Orthographic influences on phonological awareness in school-age children with dyslexia, compensated dyslexia, and typical word reading skills

Orthographic influences on phonological awareness in school-age children with dyslexia, compensated dyslexia, and typical word reading skills

First Author: Lauren Baron -- University of South Carolina
Additional authors/chairs: 
Anna Ehrhorn; Peter Shlanta; Bethany Bell; Jane Ashby; Suzanne Adlof
Keywords: Dyslexia, Orthographic Knowledge, Phonological awareness, Eye-tracking, children
Abstract / Summary: 

Purpose: We examined how orthographic knowledge influences phonological awareness (PA) in school-age children with and without word reading impairment. We hypothesized that children with a profile of compensated dyslexia may rely on orthographic knowledge to help compensate for weaknesses in PA.

Method: Participants included 73 children in grades three through seven. Children with a documented history of dyslexia who scored within normal limits on current word reading assessments (compensated dyslexia; n=18) were compared to children with current word reading standard scores < 85 (dyslexia; n=32) and children with typical development (TD; n=23) on the CTOPP-2 and an experimental PA measure administered with eye-tracking.

The experimental PA task required matching the final sound of a stimulus word to one of four options, all of which were spoken and represented with a picture. There were three conditions that varied in the congruency and consistency between orthography and phonology of the stimulus-target pairs.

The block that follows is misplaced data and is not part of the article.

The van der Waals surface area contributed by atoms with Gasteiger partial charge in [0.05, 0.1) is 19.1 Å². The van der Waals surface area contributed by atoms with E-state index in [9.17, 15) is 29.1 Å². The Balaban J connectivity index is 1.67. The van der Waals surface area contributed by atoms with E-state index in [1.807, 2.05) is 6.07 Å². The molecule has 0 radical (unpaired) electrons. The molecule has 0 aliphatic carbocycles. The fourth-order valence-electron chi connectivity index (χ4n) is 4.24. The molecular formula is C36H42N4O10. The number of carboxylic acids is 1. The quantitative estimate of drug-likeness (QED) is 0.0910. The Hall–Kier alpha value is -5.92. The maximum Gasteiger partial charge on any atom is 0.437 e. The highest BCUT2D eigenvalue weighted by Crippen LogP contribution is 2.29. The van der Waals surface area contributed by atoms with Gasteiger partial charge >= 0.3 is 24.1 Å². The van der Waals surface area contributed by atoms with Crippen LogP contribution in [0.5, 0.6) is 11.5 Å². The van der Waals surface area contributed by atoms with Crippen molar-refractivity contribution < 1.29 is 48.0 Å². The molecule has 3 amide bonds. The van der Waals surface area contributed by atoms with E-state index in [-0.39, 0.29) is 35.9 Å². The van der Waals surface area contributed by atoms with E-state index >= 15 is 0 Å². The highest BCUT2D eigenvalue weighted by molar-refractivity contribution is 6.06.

Results: The dyslexia and compensated dyslexia groups displayed PA weakness on CTOPP-2 Elision, but preliminary analyses suggest a different pattern for the experimental PA task. Accuracy decreased as condition difficulty increased (i.e., congruent-consistent > congruent-inconsistent > incongruent), indicating that orthography influenced PA performance. Across conditions, children with dyslexia were less accurate than TD children, whereas children with compensated dyslexia performed similarly to TD children. Planned analyses of eye-movements will provide insight to underlying processing and strategies that may differ by group or condition.

Conclusions: Results of this study may shed light on mechanisms for dyslexia compensation. Theoretical and practical implications will be discussed.